Then check the Community Strata Plan or Community Titles document. What is your unit’s contribution lot entitlement and does it appear to be fair and equitable compared to the other units? Read and understand the by-laws. Can you keep a pet if you want? The Caretakers contract, see what he is being paid and what annual inflation factor applies. Is the payment reasonable for the duties to be performed under his contract? Then check the body corporate financial state. The Sinking fund provisions and the Administrative fund. If it is an existing building search the body corporate records, look at how many disputes have been lodged and check how much the Body Corporate Manager is being paid and does he have a one or three year contract. What is the unit owner turnover rate – high turnover can indicate an unhappy building or other problems that have not been disclosed. Get an experienced body corporate lawyer to help you. If you are purchasing off the plan or a new building, ask around about the developer and the builder. What was their last project and are the purchasers happy with the product. Is the developer financially secure. Recently there have been some problems with the air space above the building being owned by others thus preventing the building owners ever developing a higher building on the site. Also check the ownership of the land below the lowest basement level. You do not want a train tunnel under your feet. Check the local area flight paths for aircraft arriving or departing the local airport and the potential that they may be changed. All airports are increasing the frequency of aircraft movements and are expanding with new runways. Has the price of the developers last project inflated or deflated – this will give you some idea of value of prices being asked. Now have a building inspection completed – even if it is a new building. • Check the soil the building is being built in. • Check the plumbing standards. • Check the 100 year flood levels. • Is the basement likely to flood? • Are the electrical power rooms high and dry? • Are the other services well designed and disaster proof? • Are the fire services in compliance with the Building Code Australia and State regulations. • Is the building sealed for water leaks – roof membrane of the best quality and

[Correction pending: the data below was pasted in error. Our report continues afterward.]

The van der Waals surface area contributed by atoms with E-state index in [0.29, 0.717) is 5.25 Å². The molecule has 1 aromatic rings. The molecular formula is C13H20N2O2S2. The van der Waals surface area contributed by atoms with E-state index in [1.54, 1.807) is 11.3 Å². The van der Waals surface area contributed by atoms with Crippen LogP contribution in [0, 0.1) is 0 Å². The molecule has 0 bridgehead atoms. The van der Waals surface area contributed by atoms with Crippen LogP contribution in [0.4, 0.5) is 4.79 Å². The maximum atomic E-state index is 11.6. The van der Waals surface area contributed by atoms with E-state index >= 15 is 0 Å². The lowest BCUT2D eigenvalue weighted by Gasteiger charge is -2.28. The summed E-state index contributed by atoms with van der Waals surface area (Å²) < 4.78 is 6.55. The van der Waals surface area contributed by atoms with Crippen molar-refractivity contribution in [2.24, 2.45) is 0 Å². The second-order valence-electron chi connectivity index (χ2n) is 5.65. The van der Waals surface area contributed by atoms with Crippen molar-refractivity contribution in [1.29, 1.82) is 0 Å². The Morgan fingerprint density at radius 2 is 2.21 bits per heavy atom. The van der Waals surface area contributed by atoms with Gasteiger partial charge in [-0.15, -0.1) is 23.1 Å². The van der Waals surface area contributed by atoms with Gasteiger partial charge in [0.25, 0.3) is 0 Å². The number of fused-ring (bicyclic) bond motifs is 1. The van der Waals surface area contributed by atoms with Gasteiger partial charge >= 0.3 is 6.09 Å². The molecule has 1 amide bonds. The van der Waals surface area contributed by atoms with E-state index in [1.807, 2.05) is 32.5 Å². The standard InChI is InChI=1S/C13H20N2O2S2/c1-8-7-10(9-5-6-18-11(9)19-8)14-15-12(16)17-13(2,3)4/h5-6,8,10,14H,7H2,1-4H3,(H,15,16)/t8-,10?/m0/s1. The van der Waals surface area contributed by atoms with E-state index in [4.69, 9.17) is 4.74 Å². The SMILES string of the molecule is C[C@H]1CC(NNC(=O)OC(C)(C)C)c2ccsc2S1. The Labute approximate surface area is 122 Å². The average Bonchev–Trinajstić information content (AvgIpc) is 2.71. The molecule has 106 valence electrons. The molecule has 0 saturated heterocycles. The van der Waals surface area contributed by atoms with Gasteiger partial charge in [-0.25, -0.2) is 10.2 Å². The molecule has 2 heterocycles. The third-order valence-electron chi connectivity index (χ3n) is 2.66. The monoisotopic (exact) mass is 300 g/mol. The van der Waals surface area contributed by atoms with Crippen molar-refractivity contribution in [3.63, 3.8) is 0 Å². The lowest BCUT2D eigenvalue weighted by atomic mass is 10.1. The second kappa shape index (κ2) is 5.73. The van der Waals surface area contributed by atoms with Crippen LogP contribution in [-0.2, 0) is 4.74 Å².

flexible paint to the other external surfaces. • Does the soundproofing, up down and sideways, comply with BCA and Australian Standards. How long are the warranty periods for the construction, water proofing, plant and equipment, carpets, painting both internal and external and the elevators. • • • • •

Is the garage venting system running 24/7 or does it have CO2 monitors to turn it on only when needed. Is the basement below the water table requiring pumps to run 24/7 to keep it dry? What is the fail safe system in the event of power failure? Is the bulk water storage on the roof or in the basement? If it is in the basement the body corporate will have to pay to pump the water up to the units. What happens when the electricity supply fails? Does the building run out of water?

Who owns the hot water boilers and storage tanks. You may find it is the energy supply company and the unit owners will have to pay higher energy costs to cover the repayment or rental on the plant. Where is the hot water plant located? If it is on the roof? Pumps will be required to pump all the hot water to the units. Is the building energy efficient. Does it have solar hot water and solar electricity boosting? Is each unit separately metered for • • • • •